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Contamination of bottles used for feeding reconstituted powdered infant formula and implications for public health.

Abstract

Microbial contamination of powdered infant formula (PIF) is known to cause gastrointestinal infections in infants. Of concern is intrinsic contamination of the formula with (for example) Salmonella enterica as well as extrinsic contamination from inappropriate handling or ineffective disinfection. The aim of this study was to evaluate organic and microbial contamination of 'in-use' bottles used for feeding infants powdered formula milk in South Wales, UK.

Microbial counts up to 10(5)/area were sampled and ATP levels up to 100,051 relative light units (RLUs) were obtained from 'uncleaned' bottles. Findings varied according to bottle site. Enterobacteriaceae and Staphylococcus aureus were isolated from 12-15% of 'unclean' bottles/components (up to 10(2) cfu/area sampled) and contamination was most frequently detected from the screw cap and teat interiors. Data indicated that after use, prior to cleaning, considerable microbial and organic soil remained in the cumulative bottles. Of the ready-to-use bottles reportedly cleaned and disinfected, some had ACCs up to 5.8 x 10(4) cfu/area sampled. Staphylococcus aureus was detected from 4% bottles/components but no Enterobacteriaceae were detected.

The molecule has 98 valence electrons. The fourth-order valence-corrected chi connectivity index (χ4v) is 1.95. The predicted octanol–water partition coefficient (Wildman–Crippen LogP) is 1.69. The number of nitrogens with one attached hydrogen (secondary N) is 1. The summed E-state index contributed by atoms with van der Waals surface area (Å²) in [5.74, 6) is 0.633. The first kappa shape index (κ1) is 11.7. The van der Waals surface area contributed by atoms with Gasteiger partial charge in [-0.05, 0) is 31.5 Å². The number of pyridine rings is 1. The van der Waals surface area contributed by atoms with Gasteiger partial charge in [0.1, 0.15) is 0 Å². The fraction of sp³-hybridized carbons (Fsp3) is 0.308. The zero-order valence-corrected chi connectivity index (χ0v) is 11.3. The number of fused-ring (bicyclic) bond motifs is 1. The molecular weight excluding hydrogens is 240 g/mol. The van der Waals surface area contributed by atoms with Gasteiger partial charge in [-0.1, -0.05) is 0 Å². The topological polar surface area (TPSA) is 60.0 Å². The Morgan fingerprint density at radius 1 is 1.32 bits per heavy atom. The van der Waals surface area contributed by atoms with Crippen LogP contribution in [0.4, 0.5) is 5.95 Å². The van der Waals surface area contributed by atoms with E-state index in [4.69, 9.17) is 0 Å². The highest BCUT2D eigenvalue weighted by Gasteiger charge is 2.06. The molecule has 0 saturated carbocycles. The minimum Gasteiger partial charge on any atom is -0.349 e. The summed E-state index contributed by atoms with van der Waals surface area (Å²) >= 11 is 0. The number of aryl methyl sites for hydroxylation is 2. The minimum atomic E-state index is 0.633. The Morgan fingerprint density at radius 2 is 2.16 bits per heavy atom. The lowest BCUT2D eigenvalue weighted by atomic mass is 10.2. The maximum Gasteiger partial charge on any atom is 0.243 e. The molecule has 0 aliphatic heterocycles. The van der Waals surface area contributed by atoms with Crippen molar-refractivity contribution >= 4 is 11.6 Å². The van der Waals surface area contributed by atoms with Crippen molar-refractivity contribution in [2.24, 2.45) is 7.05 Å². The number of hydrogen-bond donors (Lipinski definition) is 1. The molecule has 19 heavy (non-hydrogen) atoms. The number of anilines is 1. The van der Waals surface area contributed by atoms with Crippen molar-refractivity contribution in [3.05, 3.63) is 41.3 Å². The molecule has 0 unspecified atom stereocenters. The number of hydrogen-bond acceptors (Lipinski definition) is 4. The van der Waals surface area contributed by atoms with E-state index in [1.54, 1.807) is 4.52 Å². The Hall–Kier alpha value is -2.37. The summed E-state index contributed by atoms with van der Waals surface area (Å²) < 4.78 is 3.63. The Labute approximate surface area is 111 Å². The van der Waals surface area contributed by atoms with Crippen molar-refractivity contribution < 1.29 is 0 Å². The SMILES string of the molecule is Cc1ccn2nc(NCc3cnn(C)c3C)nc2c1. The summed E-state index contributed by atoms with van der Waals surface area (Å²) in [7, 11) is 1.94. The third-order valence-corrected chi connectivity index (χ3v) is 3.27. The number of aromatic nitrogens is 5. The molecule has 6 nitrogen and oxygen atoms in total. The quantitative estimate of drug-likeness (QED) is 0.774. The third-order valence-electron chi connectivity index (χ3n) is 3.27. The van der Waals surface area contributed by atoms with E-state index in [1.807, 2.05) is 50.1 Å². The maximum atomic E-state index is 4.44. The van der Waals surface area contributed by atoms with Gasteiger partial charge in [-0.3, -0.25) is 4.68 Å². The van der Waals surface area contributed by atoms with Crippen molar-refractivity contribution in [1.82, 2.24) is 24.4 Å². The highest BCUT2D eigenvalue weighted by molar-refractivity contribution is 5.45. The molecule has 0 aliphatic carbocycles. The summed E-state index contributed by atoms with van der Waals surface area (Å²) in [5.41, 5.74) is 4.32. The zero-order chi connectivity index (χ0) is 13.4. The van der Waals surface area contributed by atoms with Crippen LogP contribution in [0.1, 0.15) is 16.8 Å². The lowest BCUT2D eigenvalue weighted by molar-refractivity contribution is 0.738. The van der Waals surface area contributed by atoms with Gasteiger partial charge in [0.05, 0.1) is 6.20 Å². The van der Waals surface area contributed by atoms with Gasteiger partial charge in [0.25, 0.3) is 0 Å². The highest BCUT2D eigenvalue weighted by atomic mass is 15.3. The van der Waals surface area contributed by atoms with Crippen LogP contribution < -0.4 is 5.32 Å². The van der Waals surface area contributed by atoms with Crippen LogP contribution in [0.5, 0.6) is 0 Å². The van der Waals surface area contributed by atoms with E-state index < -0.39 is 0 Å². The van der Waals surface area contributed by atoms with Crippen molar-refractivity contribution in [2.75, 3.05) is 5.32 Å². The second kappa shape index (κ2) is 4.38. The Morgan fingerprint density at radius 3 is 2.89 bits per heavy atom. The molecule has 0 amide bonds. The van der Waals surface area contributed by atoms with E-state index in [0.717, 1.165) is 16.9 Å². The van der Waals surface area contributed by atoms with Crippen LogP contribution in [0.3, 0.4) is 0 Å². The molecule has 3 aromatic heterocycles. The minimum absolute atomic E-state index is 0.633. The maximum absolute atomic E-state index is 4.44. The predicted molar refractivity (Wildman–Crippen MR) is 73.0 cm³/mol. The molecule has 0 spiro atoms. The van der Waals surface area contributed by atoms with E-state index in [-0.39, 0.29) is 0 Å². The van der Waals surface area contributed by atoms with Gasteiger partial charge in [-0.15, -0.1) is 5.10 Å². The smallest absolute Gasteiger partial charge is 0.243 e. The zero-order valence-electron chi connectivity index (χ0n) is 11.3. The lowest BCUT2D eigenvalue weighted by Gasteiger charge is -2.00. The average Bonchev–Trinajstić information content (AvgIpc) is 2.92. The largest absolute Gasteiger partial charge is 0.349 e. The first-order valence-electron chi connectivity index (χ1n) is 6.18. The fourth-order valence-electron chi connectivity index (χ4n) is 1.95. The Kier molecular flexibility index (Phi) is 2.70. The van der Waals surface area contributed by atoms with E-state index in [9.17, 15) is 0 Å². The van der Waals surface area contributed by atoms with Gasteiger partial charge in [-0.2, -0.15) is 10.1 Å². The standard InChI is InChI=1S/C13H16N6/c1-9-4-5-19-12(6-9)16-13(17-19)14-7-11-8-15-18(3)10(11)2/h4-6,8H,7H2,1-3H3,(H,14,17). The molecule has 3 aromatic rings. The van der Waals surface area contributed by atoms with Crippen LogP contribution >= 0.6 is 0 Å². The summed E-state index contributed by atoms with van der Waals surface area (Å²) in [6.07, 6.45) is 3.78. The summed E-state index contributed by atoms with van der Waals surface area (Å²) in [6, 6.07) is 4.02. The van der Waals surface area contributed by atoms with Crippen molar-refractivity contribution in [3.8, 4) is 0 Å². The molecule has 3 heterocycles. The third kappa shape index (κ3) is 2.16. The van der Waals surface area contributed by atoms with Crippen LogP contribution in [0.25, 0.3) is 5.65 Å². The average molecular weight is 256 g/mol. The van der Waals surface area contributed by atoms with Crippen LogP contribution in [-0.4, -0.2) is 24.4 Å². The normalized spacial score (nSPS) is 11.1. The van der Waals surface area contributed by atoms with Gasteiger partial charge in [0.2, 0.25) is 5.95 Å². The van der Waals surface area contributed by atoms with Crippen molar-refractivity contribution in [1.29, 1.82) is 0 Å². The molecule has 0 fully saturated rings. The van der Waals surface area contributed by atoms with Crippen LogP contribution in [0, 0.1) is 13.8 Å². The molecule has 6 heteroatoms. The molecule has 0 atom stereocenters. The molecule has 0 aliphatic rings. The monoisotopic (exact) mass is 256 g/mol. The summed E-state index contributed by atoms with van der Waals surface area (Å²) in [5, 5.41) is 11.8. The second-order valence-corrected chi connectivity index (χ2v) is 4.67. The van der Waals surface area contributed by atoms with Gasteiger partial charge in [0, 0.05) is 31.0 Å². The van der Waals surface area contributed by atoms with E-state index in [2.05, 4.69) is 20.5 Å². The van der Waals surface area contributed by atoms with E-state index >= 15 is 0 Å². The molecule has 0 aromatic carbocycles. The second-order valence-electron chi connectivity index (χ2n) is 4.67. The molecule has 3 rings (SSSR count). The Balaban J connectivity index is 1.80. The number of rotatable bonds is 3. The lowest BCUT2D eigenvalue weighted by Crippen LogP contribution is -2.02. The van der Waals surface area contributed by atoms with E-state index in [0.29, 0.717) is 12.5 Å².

To establish baseline contamination levels of 'in-use' bottles, 75 'uncleaned' and 150 'cleaned and ready to re-use' bottles used for feeding infants PIF were analyzed. The microbiological analysis included aerobic colony counts (ACCs), presence/absence and counts of Enterobacteriaceae and Staphylococcus aureus. The level of residual adenosine tri-phosphate (ATP) was determined as an indicator of organic soiling. All bottles were sampled in four sites; inner screwcap, bottle interior; bottle outer rim and teat interior.

Cumulatively, findings indicate the presence of organic soiling and the potential for survival of bacteria between infant feeds. There is a need for effective education on effective bottle decontamination procedures. This may be achieved by using an audience-centred approach to re-enforce messages to parents and caregivers to implement good hygiene practices, effectively wash and rinse items before disinfection and follow manufacturers' guidelines for disinfection.

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